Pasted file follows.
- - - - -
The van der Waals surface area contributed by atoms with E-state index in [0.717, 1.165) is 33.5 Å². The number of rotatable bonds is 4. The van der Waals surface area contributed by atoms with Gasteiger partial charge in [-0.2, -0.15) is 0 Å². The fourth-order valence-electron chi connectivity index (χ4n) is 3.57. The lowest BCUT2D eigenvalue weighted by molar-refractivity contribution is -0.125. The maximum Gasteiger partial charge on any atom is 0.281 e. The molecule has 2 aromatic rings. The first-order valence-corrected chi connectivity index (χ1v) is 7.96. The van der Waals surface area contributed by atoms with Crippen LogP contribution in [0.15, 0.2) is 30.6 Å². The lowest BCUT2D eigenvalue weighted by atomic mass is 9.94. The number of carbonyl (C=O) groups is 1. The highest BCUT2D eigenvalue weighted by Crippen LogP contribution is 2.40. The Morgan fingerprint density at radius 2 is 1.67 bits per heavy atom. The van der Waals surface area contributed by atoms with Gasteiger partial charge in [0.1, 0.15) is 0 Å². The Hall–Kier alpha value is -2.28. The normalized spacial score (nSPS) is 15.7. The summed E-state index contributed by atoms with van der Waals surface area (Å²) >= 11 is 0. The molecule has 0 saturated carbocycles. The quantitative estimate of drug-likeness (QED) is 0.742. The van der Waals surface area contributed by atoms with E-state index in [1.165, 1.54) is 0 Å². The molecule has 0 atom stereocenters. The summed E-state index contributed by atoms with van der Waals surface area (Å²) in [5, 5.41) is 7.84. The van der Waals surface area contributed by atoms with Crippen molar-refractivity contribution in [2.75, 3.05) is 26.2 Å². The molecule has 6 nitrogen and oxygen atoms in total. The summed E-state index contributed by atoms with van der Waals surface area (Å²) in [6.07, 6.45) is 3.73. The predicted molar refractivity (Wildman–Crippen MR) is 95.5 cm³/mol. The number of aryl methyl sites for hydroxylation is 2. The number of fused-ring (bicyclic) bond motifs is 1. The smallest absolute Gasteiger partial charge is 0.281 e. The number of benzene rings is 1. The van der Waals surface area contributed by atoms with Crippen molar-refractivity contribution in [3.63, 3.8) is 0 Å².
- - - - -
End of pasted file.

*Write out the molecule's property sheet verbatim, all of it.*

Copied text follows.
The van der Waals surface area contributed by atoms with E-state index in [0.717, 1.165) is 33.5 Å². The number of rotatable bonds is 4. The van der Waals surface area contributed by atoms with Gasteiger partial charge in [-0.2, -0.15) is 0 Å². The fourth-order valence-electron chi connectivity index (χ4n) is 3.57. The lowest BCUT2D eigenvalue weighted by molar-refractivity contribution is -0.125. The maximum Gasteiger partial charge on any atom is 0.281 e. The molecule has 2 aromatic rings. The first-order valence-corrected chi connectivity index (χ1v) is 7.96. The van der Waals surface area contributed by atoms with Crippen LogP contribution in [0.15, 0.2) is 30.6 Å². The lowest BCUT2D eigenvalue weighted by atomic mass is 9.94. The number of carbonyl (C=O) groups is 1. The highest BCUT2D eigenvalue weighted by Crippen LogP contribution is 2.40. The Morgan fingerprint density at radius 2 is 1.67 bits per heavy atom. The van der Waals surface area contributed by atoms with Gasteiger partial charge in [0.1, 0.15) is 0 Å². The Hall–Kier alpha value is -2.28. The normalized spacial score (nSPS) is 15.7. The summed E-state index contributed by atoms with van der Waals surface area (Å²) >= 11 is 0. The molecule has 0 saturated carbocycles. The quantitative estimate of drug-likeness (QED) is 0.742. The van der Waals surface area contributed by atoms with E-state index in [1.165, 1.54) is 0 Å². The molecule has 0 atom stereocenters. The summed E-state index contributed by atoms with van der Waals surface area (Å²) in [5, 5.41) is 7.84. The van der Waals surface area contributed by atoms with Crippen molar-refractivity contribution in [2.75, 3.05) is 26.2 Å². The molecule has 6 nitrogen and oxygen atoms in total. The summed E-state index contributed by atoms with van der Waals surface area (Å²) in [6.07, 6.45) is 3.73. The predicted molar refractivity (Wildman–Crippen MR) is 95.5 cm³/mol. The number of aryl methyl sites for hydroxylation is 2. The number of fused-ring (bicyclic) bond motifs is 1. The smallest absolute Gasteiger partial charge is 0.281 e. The number of benzene rings is 1. The van der Waals surface area contributed by atoms with Crippen molar-refractivity contribution in [3.63, 3.8) is 0 Å².